Finance minister: Govt understands importance of foreign direct investments
07 Jan 2021
Malaysia has been positioned as a place for business in the global community and the government understands the importance of attracting investments, said Finance Minister Datuk Seri Tengku Zafrul Abdul Aziz.
Despite a tumultuous 2020, he said Malaysia continued to draw foreign direct investments (FDI) and domestic direct investments (DDI), recording a total of RM109.8 billion in approved investments involving close to 3,000 projects in the manufacturing, services and primary sectors for the first nine months of 2020.
In this regard, he said 59.5 per cent (RM65.3 billion) was from the manufacturing sector, 39 per cent (RM42.8 billion) from the services sector, and 1.5 per cent (RM1.7 billion) from the primary sector.
“Through Penjana Kapital, we recently facilitated the commitment by eight international venture capital fund managers together with the government to invest up to RM1.57 billion into Malaysia startups in the fields of fintech, edutech, agritech, mobility and AI, which are set to create 1,800 high-skilled jobs in the process,” he said in his speech at the 13th Annual CGS-CIMB Malaysia Virtual Corporate Day 2021.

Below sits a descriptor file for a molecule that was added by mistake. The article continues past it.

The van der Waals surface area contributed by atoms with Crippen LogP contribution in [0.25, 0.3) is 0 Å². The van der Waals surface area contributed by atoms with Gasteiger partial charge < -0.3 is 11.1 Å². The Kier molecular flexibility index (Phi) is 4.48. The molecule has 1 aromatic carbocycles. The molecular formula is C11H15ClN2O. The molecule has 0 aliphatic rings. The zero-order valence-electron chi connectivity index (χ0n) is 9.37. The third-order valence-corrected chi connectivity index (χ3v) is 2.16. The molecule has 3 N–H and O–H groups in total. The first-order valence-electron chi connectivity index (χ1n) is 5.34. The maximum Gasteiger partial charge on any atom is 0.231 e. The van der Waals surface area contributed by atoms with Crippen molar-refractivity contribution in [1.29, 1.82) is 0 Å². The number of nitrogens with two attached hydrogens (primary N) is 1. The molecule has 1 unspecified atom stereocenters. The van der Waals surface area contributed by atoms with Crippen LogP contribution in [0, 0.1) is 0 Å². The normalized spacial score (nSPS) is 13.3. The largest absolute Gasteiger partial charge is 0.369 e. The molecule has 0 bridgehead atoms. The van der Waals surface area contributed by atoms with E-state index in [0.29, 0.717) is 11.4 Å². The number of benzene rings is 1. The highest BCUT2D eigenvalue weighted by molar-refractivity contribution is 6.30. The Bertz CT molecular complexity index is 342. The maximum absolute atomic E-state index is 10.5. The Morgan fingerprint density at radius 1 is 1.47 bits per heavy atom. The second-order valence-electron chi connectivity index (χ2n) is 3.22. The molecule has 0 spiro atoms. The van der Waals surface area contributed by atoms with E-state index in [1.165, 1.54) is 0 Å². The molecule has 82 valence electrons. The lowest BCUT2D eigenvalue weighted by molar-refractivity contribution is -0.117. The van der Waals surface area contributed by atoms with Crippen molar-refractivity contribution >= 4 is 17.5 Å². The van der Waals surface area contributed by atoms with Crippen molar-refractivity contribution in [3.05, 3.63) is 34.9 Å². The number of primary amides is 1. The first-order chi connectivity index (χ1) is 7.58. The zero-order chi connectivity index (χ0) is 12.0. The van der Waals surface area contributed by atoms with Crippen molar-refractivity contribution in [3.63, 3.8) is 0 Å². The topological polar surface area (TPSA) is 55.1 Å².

Zafrul referred to a recent report by EY citing Kuala Lumpur as a key location for multinational corporations and the international business community, considering factors such as integrated infrastructure facilities, diversity and quality of human resources, as well as Malaysia’s readiness to adopt digital technology.
He also referred to a Bloomberg report that ranked Malaysia fifth among emerging economies as a key destination for investment and businesses, on the back of potential rapid economic recovery, stable fiscal and financial position.
On another note, Zafrul said the government also aimed to create 500,000 jobs this year, one of the biggest agendas under Budget 2021.
“For this, apart from RM3.7 billion allocated under the JanaKerja initiative, which includes hiring incentives, reskilling and upskilling and short-term employment in the public sector and among GLCs, it is equally important to note that this is the first time in Malaysia’s history that the government has set up a National Employment Council, chaired by the Prime Minister himself, and with participation from relevant Ministries such as MOF, Education, Higher Education and Human Resource.
“This shows seriousness on the part of the government to generate employment,” he said.
Zafrul said despite Fitch’s revision of Malaysia’s sovereign ratings, demand for government bonds remained high with bid-to-cover ratio of 2.6 times for a 10-year government sukuk issued in early December.
“This was a solid recognition of Malaysia’s crisis response efforts and strong economic fundamentals,” he said.
However, the minister said there is a major caveat to the country’s economic recovery and growth.
“Rising daily infections could undermine efforts to achieve our forecast and projections in 2021 and beyond. As such, we must all continue to be vigilant. We may have won many battles, but we must win the war against Covid-19.
“As such, Malaysians businesses and individuals alike, must not be complacent. Let’s stand united against Covid-19, and we shall prevail,” he said.